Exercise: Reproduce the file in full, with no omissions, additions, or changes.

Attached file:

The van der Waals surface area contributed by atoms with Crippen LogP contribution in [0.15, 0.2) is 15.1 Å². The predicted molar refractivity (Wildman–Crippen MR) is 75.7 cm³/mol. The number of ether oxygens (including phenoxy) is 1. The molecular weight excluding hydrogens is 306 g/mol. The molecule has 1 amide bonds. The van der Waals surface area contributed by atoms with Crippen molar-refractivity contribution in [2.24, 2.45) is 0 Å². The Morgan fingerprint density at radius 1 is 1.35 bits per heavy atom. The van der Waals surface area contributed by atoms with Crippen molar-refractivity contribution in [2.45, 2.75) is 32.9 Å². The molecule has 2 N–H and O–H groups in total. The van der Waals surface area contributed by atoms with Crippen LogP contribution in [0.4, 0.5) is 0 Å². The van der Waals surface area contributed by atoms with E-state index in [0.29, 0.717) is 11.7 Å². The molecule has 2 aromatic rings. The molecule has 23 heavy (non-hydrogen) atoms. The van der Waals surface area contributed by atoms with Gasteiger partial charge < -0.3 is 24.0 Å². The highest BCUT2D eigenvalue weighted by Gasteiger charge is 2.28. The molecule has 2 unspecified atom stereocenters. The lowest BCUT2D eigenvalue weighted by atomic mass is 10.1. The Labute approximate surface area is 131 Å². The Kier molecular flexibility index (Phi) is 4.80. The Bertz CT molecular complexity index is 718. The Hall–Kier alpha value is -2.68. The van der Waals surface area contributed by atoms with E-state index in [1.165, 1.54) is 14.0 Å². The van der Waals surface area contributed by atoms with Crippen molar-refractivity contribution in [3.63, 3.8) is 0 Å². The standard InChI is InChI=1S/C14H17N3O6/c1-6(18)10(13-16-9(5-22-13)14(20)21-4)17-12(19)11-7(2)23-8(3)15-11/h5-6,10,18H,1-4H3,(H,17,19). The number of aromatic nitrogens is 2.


The van der Waals surface area contributed by atoms with Crippen LogP contribution in [0.15, 0.2) is 15.1 Å². The predicted molar refractivity (Wildman–Crippen MR) is 75.7 cm³/mol. The number of ether oxygens (including phenoxy) is 1. The molecular weight excluding hydrogens is 306 g/mol. The molecule has 1 amide bonds. The van der Waals surface area contributed by atoms with Crippen molar-refractivity contribution in [2.24, 2.45) is 0 Å². The Morgan fingerprint density at radius 1 is 1.35 bits per heavy atom. The van der Waals surface area contributed by atoms with Crippen molar-refractivity contribution in [2.45, 2.75) is 32.9 Å². The molecule has 2 N–H and O–H groups in total. The van der Waals surface area contributed by atoms with Crippen LogP contribution in [0.4, 0.5) is 0 Å². The van der Waals surface area contributed by atoms with E-state index in [0.29, 0.717) is 11.7 Å². The molecule has 2 aromatic rings. The molecule has 23 heavy (non-hydrogen) atoms. The van der Waals surface area contributed by atoms with Gasteiger partial charge < -0.3 is 24.0 Å². The highest BCUT2D eigenvalue weighted by Gasteiger charge is 2.28. The molecule has 2 unspecified atom stereocenters. The lowest BCUT2D eigenvalue weighted by atomic mass is 10.1. The Labute approximate surface area is 131 Å². The Kier molecular flexibility index (Phi) is 4.80. The Bertz CT molecular complexity index is 718. The Hall–Kier alpha value is -2.68. The van der Waals surface area contributed by atoms with E-state index in [1.165, 1.54) is 14.0 Å². The van der Waals surface area contributed by atoms with Crippen molar-refractivity contribution in [3.63, 3.8) is 0 Å². The standard InChI is InChI=1S/C14H17N3O6/c1-6(18)10(13-16-9(5-22-13)14(20)21-4)17-12(19)11-7(2)23-8(3)15-11/h5-6,10,18H,1-4H3,(H,17,19). The number of aromatic nitrogens is 2.